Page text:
“If your enemy is hungry, feed him; if he is thirsty, give him drink; for in so doing you will heap coals of fire on his head. Do not be overcome by evil, but overcome evil with good” (Romans 12:20-21).
It seems to me that some have a perverse view of what it means to “heap coals of fire” on one’s enemy. Some think that this teaches that if you want to get back at your enemy, then be kind to them, and God will really heap the fire of punishment on them in hell. This might be considered a way to get revenge. This cannot be the correct view. The Bible teaches that we are to love our enemies and even pray for them (Matthew 5:43-46; Luke 6:27-28). Jesus did (Luke 23:34). We are not even to rejoice at our enemies’ destruction (Proverbs 24:17-18; Job 31:29-30). Can one truly be loving his enemies if the very reason he shows any kindness to them is to bring misery to them in hell? I think not.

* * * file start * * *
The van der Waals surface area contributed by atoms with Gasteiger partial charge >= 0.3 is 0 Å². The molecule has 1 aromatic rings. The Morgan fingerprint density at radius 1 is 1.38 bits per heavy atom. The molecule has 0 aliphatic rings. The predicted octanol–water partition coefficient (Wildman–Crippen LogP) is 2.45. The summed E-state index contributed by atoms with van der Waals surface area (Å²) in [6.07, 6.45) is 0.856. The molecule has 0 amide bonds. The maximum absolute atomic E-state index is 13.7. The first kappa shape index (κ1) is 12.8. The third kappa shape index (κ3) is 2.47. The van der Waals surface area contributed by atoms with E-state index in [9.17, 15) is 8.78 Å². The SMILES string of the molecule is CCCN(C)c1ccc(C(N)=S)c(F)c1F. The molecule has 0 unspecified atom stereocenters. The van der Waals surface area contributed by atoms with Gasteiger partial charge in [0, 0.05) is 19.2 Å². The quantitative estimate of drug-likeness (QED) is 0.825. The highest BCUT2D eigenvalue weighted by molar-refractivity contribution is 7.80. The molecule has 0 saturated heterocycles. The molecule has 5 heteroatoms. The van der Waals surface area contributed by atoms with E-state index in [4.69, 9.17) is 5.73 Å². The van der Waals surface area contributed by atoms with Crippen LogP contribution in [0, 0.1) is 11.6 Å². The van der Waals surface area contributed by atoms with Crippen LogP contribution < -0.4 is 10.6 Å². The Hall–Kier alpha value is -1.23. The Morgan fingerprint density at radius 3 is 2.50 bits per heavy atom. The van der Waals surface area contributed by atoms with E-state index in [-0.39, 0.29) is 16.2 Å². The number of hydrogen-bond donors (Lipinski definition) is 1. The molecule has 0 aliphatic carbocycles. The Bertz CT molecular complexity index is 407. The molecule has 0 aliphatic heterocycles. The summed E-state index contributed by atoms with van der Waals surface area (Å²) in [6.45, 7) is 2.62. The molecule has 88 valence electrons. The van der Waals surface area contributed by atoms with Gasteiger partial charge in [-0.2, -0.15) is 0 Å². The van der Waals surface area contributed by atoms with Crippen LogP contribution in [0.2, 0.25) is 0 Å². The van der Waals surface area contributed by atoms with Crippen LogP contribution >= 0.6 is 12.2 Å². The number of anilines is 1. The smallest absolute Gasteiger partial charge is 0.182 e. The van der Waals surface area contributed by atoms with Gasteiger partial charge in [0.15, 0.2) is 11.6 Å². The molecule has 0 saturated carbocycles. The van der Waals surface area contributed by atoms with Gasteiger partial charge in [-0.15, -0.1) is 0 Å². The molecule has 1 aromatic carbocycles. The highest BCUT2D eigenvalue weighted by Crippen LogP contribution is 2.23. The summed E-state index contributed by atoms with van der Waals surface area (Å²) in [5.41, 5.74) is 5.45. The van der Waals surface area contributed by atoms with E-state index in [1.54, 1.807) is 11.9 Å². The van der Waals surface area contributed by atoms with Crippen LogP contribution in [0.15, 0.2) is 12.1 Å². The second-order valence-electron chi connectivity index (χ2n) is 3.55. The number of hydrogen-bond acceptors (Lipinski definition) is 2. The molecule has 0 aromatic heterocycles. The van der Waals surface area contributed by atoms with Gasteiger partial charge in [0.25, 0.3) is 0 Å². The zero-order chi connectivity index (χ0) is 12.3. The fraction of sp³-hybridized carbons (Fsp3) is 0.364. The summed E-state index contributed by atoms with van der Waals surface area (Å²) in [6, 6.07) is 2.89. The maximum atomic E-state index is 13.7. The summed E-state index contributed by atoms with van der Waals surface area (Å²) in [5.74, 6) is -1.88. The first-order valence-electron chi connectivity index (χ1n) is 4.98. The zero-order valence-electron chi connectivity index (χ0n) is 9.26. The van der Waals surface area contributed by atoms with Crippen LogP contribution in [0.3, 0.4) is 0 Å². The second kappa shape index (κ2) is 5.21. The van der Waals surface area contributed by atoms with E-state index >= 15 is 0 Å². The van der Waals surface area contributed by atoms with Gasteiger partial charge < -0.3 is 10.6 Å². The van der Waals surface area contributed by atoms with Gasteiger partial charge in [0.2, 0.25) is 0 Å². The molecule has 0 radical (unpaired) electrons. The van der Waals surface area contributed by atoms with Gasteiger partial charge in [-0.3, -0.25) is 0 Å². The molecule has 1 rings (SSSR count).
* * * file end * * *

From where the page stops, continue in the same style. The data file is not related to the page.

It seems to me that the key to understanding these words is to consider the words which follows – “Do not be overcome by evil, but overcome evil with good” (Romans 12:21). Instead of allow our enemies to cause us to do evil, we are to seek to change them with good behavior. Kind and righteous behavior sometimes changes enemies (1 Samuel 26:18-21; Proverbs 15:1; 16:7; 1 Peter 2:11-12). “The right way to destroy an enemy is to make him a friend” (K.C. Moser, The Gist of Romans, p. 115).
What does the heaping coals on the head mean? Here are two reasonable possibilities: (1) Just as hard metal softens under heat, by doing good one might soften a hard head. (2) The coals refer to pain which leads to repentance. Barnes commented, “Coals of fire are doubtless emblematical of ‘pain.’ …Burning coals heaped on a man’s head would be an expression of intense agony… the ‘effect’ of doing good to an enemy would be to produce pain. But the pain would result from shame, remorse of conscience, a conviction of the evil of his conduct… that may lead to repentance.” (Commentary on Romans, p. 395). Your good conduct may shame your enemy for his behavior (Titus 2:7-8), and even lead him to Christ (1 Peter 2:11-12). Both of these views lead to the same end, overcoming evil with good.
Let us strive to heap coals of fire each and every day. May we seek to overcome evil with good.